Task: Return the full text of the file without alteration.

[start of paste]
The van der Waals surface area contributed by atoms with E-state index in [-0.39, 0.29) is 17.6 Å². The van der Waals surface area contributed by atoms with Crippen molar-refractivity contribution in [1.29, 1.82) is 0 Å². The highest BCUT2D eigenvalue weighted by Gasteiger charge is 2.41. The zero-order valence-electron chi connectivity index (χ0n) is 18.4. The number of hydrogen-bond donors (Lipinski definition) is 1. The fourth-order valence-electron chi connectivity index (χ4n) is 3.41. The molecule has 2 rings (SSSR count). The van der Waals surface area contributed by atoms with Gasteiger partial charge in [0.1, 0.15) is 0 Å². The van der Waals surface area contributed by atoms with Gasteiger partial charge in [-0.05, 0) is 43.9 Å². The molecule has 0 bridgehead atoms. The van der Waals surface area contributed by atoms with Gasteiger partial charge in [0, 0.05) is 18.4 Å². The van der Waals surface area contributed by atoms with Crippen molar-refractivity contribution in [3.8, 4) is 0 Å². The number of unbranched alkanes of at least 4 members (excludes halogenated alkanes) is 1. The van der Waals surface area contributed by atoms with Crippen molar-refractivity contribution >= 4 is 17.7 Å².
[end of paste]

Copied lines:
The van der Waals surface area contributed by atoms with E-state index in [-0.39, 0.29) is 17.6 Å². The van der Waals surface area contributed by atoms with Crippen molar-refractivity contribution in [1.29, 1.82) is 0 Å². The highest BCUT2D eigenvalue weighted by Gasteiger charge is 2.41. The zero-order valence-electron chi connectivity index (χ0n) is 18.4. The number of hydrogen-bond donors (Lipinski definition) is 1. The fourth-order valence-electron chi connectivity index (χ4n) is 3.41. The molecule has 2 rings (SSSR count). The van der Waals surface area contributed by atoms with Gasteiger partial charge in [0.1, 0.15) is 0 Å². The van der Waals surface area contributed by atoms with Gasteiger partial charge in [-0.05, 0) is 43.9 Å². The molecule has 0 bridgehead atoms. The van der Waals surface area contributed by atoms with Gasteiger partial charge in [0, 0.05) is 18.4 Å². The van der Waals surface area contributed by atoms with Crippen molar-refractivity contribution in [3.8, 4) is 0 Å². The number of unbranched alkanes of at least 4 members (excludes halogenated alkanes) is 1. The van der Waals surface area contributed by atoms with Crippen molar-refractivity contribution >= 4 is 17.7 Å².